Axxis moving parallel to another

  • Thread starter karkas
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Main Question or Discussion Point

Hey! I have a roughly quick question to ask.

Consider a Cartesian Coordinates system (2dimensions). If we imagine another axxis, different from the already existent ones, as in it is moving parallel to the y axxis and L to the x axxis, then another coordinates system is born, right? In total we have 3 axxi, x'x and y'y of the considered Cartesian, and another one, say k'k. But k'k and x'x form another Cartesian system.

What should be done to find the coordinates of one system using the other is a Lorentz Transform, right? This is what Special Relativity uses, right?
 

Answers and Replies

  • #2
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I'm not sure I am understanding you correctly, but no, I don't think what you're describing is like Lorentz transformation at all.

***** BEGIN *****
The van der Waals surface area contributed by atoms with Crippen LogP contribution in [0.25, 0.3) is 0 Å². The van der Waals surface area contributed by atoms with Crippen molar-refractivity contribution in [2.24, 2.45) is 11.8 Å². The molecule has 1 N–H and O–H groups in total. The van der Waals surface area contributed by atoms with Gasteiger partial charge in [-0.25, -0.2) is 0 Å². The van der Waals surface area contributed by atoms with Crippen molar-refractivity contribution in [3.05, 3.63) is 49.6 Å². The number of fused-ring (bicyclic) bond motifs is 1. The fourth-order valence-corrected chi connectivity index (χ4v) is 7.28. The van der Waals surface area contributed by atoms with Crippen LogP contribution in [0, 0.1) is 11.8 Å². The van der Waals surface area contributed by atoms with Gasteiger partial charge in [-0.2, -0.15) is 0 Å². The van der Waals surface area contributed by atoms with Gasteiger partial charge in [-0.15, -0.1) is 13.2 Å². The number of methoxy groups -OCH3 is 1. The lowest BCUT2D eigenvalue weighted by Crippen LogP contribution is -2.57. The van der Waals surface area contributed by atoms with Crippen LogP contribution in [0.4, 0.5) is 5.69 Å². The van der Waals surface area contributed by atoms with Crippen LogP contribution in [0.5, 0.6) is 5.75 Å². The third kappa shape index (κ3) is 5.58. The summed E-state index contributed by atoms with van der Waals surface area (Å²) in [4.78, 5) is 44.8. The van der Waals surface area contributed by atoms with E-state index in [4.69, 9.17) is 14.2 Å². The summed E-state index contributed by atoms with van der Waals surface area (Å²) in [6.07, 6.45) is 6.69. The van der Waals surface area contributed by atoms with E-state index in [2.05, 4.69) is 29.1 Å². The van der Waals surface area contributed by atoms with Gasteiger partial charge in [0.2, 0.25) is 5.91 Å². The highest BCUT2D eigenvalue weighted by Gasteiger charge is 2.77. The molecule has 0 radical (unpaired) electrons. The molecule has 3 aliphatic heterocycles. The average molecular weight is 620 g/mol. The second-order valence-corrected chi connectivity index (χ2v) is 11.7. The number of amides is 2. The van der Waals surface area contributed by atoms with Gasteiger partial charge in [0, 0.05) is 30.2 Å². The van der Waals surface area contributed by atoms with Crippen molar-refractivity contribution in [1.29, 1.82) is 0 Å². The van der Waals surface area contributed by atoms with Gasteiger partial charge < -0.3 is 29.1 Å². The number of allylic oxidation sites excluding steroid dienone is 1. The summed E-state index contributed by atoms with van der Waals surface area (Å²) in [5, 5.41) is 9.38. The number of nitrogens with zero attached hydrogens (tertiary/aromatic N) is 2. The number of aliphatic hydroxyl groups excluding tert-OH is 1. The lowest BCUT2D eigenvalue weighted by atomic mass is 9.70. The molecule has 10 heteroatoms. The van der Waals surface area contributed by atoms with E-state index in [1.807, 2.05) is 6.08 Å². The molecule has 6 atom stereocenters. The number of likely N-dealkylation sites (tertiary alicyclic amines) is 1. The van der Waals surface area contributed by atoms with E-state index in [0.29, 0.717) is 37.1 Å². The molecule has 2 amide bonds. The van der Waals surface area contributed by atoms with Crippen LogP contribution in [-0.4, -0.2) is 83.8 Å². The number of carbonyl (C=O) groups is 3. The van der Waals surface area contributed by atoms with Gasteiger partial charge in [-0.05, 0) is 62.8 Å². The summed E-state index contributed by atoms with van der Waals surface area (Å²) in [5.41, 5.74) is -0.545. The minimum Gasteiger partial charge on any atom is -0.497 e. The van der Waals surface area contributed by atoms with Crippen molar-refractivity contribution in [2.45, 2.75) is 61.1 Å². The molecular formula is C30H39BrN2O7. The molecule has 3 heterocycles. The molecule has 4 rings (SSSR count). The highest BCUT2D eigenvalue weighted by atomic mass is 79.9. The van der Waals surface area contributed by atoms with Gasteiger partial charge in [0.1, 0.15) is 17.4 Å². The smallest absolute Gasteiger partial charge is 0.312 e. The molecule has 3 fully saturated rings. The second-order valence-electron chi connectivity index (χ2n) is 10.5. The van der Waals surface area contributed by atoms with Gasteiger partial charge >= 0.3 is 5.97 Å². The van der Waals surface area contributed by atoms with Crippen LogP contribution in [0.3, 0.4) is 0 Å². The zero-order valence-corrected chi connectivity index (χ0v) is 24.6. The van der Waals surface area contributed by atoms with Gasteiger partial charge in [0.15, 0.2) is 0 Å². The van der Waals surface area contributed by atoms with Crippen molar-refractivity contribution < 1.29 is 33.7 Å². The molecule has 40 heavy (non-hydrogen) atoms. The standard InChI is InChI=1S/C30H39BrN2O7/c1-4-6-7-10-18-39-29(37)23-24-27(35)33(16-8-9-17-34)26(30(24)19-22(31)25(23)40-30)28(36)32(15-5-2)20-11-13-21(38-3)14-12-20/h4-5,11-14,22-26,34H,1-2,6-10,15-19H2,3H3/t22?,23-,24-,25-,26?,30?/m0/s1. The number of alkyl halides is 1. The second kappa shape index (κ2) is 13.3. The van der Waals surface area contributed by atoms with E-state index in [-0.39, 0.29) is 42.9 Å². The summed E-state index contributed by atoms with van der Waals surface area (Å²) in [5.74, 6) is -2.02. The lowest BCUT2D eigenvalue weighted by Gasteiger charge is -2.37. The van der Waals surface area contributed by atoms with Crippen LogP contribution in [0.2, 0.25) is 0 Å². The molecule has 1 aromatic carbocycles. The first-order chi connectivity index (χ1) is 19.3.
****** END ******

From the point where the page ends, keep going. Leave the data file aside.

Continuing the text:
First, just to be clear, you are talking about an alternate coordinate system in the same 2-D space, correct? Both it and the original coordinate system share the same x-axis, but have different parallel y axes - again, correct? If this is the case, then what you've described is a second coordinate system that is related to the first by a translation, specifically a translation in the x-direction.

Lorentz transformations are more akin to rotations, and thus are not really similar to what you've described. They are not ordinary rotations, however, in that they have imaginary rotation angles (that's one way to describe them, anyway), and the axes move opposite directions. For example, if the Lorentz transformation to the rest frame of an object moving in the x-direction corresponded to drawing the x-axis rotated in a counter-clockwise direction, then the t-axis would rotate in the clockwise direction.
 

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